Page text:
CHARLOTTESVILLE, Va. (CBS19 NEWS) -- Researchers have found a new potential contributor to age-related hearing loss, which may help doctors identify people who are at risk.
The discovery was made at the University of Virginia School of medicine, focusing on the foundations of the auditory receptors of the inner ear, called hair cells, that pick up sounds through antenna that sense vibrations.
Most research has focused on the hair bundle and the antenna, but this finding suggests there is a genetic predisposition that can cause the "cuticular plate," which is what that foundation is called, to weaken over time.
Research Jung-Bum Shin, PhD, says defects in the cuticular plate appear to lead to progressive hearing loss as time passes because of the importance of it regarding the ability of the hair cells to detect sound.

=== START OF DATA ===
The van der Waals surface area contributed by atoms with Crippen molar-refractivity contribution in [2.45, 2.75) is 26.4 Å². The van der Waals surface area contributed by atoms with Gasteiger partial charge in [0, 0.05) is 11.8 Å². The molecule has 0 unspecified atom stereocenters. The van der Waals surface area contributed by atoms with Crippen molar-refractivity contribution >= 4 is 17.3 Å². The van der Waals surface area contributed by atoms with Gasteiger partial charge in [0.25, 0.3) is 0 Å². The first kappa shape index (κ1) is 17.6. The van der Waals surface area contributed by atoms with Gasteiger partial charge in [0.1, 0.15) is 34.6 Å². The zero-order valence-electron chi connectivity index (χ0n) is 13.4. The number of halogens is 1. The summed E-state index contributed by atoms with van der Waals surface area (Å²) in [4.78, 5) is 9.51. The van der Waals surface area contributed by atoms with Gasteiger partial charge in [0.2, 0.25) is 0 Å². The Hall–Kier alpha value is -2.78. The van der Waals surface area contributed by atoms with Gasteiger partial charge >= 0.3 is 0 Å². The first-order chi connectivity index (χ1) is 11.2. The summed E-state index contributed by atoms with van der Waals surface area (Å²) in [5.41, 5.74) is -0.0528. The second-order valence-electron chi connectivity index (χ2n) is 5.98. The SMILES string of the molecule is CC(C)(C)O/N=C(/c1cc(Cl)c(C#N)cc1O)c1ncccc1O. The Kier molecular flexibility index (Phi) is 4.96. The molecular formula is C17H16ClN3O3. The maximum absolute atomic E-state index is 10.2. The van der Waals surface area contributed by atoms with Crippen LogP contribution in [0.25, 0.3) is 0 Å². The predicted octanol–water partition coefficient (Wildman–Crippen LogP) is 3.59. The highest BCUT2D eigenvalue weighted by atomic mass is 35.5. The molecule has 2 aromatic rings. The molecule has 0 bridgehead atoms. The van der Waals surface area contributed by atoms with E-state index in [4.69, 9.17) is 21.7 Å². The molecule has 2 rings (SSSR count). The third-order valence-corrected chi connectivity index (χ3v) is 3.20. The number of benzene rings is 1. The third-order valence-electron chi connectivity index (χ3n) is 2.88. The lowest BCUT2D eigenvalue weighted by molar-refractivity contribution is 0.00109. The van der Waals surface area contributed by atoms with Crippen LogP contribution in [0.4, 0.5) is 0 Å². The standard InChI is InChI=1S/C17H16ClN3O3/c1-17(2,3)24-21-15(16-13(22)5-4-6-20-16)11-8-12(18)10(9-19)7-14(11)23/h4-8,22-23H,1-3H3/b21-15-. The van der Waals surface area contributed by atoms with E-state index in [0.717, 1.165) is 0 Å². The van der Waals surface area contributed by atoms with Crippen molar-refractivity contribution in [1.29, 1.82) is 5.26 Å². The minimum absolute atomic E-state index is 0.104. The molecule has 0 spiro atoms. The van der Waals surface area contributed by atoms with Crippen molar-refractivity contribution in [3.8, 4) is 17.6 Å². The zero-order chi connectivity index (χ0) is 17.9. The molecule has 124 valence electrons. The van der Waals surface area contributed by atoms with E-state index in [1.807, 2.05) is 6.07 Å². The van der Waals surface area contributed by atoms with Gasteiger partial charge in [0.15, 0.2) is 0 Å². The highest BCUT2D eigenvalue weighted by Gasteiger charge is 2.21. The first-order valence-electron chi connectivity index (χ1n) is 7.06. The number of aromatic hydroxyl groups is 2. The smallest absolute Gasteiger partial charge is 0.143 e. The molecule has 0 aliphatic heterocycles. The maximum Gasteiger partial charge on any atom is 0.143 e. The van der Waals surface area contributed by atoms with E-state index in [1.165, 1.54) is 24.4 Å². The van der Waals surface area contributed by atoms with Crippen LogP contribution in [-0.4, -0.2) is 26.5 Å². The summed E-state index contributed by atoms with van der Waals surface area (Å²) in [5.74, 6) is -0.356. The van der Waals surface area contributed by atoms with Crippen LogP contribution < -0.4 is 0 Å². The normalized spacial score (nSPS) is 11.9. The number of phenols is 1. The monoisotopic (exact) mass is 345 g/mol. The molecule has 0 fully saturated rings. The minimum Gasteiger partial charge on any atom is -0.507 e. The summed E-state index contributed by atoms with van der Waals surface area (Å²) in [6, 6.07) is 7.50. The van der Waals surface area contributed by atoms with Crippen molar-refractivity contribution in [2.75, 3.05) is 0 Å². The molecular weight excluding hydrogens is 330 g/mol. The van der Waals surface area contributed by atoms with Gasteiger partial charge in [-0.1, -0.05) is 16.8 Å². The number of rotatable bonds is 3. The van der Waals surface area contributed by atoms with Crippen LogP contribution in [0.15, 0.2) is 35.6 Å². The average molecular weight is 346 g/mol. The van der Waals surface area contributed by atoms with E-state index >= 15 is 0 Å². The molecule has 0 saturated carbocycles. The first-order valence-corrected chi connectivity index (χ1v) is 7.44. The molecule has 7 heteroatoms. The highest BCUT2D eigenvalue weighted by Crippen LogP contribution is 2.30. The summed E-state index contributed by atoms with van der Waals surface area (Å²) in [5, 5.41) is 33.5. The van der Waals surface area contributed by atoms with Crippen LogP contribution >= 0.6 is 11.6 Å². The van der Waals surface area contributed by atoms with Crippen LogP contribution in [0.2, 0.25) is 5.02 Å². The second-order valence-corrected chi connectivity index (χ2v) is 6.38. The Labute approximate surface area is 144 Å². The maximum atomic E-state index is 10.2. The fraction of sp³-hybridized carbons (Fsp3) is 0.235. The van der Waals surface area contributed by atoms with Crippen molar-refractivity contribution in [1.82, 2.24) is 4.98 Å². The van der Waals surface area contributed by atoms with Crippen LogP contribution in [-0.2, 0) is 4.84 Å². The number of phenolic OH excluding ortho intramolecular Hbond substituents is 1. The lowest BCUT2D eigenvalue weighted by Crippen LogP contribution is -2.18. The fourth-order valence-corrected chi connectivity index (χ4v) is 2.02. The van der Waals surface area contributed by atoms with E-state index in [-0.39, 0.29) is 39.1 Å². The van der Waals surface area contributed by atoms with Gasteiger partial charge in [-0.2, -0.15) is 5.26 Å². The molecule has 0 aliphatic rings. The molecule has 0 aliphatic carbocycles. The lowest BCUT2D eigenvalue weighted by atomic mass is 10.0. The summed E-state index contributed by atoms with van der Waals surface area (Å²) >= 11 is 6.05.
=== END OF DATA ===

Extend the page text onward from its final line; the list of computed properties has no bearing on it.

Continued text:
His team determined to look into a particular gene, called Lmo7, which is vital for the plant's stability, in mice.
When they blocked the gene's effects, the mice gradually developed the hearing loss.
The researchers say, without the gene, the cuticular plate is not as strong as it should be, and when the body notices the problem, overall function begins to deteriorate.
Researchers say Lmo7 is present in all vertebrates, suggesting that mutations in it could lead to age-related hearing loss in people.
Shin suspects other genes and factors likely play a role as well because age-related hearing loss can be caused by many issues such as exposure to loud noise and the consumption of certain drugs.
The researchers say doctors may someday be able to screen people for their genetic risk for hearing loss, and then take actions sooner once it manifests.
For now, Shin and his team will continue looking into the effect of Lmo7, especially when considering genetic risk combined with other risk factors like harmful noise.
The findings were published in the scientific journal Nature Communications.